A Steam Page is already up so adding to your wishlist will keep it in mind come release date.

And remember, whatever you do, rescue Pim!

E3 2018 Hype Train

Choo choo. All aboard the hype train.

It’s nearly time for E3. So let’s have a look at all the awesome things that we can get overly excited about, and start getting our pre-orders in for this stuff.

Ringo Starr [narrating]: “Oh no, there’s been a terrible accident. The hype train’s derailed and smashed into the Sodor nuclear power plant.”

Janeiac: That doesn’t seem good Ringo. Should we call someone?

RS: It’s too late Janey. Look there.

Kevan Brighting [narrating]: Ringo was right. As Janeiac looked, she saw Sir Topam Hatt’s face start to blister and melt off as he screamed and screamed and screamed and screamed and screamed. And then his eyes melted too.

KB: It was absolutely horrific. Probably most horrifying thing she’d ever seen, and she’d once walked in on her mother having sex with a hairy pot dealer when she was 12. Sometimes she still had a memory of that monumentally hairy set of bouncing buttocks. It was not a visual memory, but was still scarred into her mind.

KB: Janeiac wondered if this was perhaps more tasteless advertising from the people that brought you the dismembered corpse that came with Dead Island. She felt deep in the very core of her being that somehow, all of this must have something to do with the E3 article that she’d planned to write.

Richard Ridings [narrating]: It is pay day!

J: What are you doing here?

RR: There are unspeakable horrors unfurling. It seemed appropriate. Also, I had to get out of that dungeon, the yoghurt was starting to go off and it smelled worse than a bile demon’s foreskin after a week of humping a handful of its own faeces.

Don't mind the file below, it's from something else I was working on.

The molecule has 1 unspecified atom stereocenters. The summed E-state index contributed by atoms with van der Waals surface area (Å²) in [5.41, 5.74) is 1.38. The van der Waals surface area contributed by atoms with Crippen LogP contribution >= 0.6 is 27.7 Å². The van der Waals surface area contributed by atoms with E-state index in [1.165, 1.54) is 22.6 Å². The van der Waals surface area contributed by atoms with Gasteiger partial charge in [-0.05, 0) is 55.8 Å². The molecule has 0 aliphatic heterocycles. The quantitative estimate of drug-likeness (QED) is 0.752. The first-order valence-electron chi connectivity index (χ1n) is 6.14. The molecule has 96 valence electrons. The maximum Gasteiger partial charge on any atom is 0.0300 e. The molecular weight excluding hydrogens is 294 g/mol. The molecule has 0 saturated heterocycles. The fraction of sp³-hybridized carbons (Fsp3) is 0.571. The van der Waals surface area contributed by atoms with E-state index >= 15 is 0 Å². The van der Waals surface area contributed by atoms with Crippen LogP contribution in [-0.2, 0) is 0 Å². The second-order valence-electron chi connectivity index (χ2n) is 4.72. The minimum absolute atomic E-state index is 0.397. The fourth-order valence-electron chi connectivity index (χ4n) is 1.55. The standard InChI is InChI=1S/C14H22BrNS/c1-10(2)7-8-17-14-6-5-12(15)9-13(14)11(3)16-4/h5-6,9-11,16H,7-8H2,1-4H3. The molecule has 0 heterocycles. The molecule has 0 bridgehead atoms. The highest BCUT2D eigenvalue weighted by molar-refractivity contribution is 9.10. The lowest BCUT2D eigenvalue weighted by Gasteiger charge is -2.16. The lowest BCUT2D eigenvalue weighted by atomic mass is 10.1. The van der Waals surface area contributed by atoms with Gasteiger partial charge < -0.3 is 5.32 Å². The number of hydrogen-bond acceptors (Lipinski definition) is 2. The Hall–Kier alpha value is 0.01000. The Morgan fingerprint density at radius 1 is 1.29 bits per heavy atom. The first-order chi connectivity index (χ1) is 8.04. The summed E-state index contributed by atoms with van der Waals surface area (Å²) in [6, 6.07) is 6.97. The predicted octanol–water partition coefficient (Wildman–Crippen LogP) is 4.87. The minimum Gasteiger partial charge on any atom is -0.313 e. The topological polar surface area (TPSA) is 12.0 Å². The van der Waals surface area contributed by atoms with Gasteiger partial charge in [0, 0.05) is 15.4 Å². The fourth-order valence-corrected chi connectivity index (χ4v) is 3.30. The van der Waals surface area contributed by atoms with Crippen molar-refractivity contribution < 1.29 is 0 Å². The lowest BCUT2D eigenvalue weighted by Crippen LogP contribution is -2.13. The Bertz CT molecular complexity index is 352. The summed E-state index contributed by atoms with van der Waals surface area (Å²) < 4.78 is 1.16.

RS: I think we’re losing track of this whole E3 thing.

Morgan Freeman [narrating]: They were, in fact, losing track of the whole E3 thing. People were supposed to be getting excited about the latest electrical wizardry, but sadly, everyone was too distracted by the fact that, Thomas was on fire, nuclear waste was turning biological matter to cancerous soup, and Richard Ridings had forced me to think about a bile demon’s foreskin.

RS: At that moment, Spencer pulled up and expressed his disappointment in the assembled narrators.

RR: A tory has entered your dungeon!

Spencer: I’m very disappointed in all of you assembled narrators.

J: Oh, do fornicate off, you David Cameron looking twunt.

RS: Spencer had to admit that he did rather look like David Cameron. Right up until the meteor fell from the sky and turned him into sheet metal.

All: [4.27 minutes of riotous laughing]

MF: Such laughter in the face of a world falling to pieces was a much needed tonic. Everything had gotten rather dark of late in the world and laughter was really all anyone had left in the face of utter unpleasantness.

Edward Norton [narrating]: I never felt so alive as when the earth began to spew boiling lava that pushed up the train tracks, causing Gordon and Percy to go flying at high speed into the air. The whole world was tearing itself apart and I couldn’t help but notice Reggie Fils-Aimé, sitting on his horde of ill-gotten Amiibo and wrapping gaffer tape around his head like a discount balaclava, while laugh-crying and bleeding from a small graze on his knee, which he got while running too fast with an untied shoe lace.

J: Wait a minute!

RS: Said Janeiac.

J: Shush you.

KB: Ringo had been suitably chastised by Jane…

J: and you

RR: [laughs evilly]

J: [glares at the assembled narrators]

Narrators: [uncomfortable silence and awkward shuffling]

Does anyone have any information about E3?

Andrea Libman [Pinkie Pie voice]: I don’t!

J: Oh, hey Pinkie.

AL: Actually, I’m Andrea Libman.

J: Sorry, it was because you did the voice.

AL: I suppose that’s fair. I do do other voices though, you know.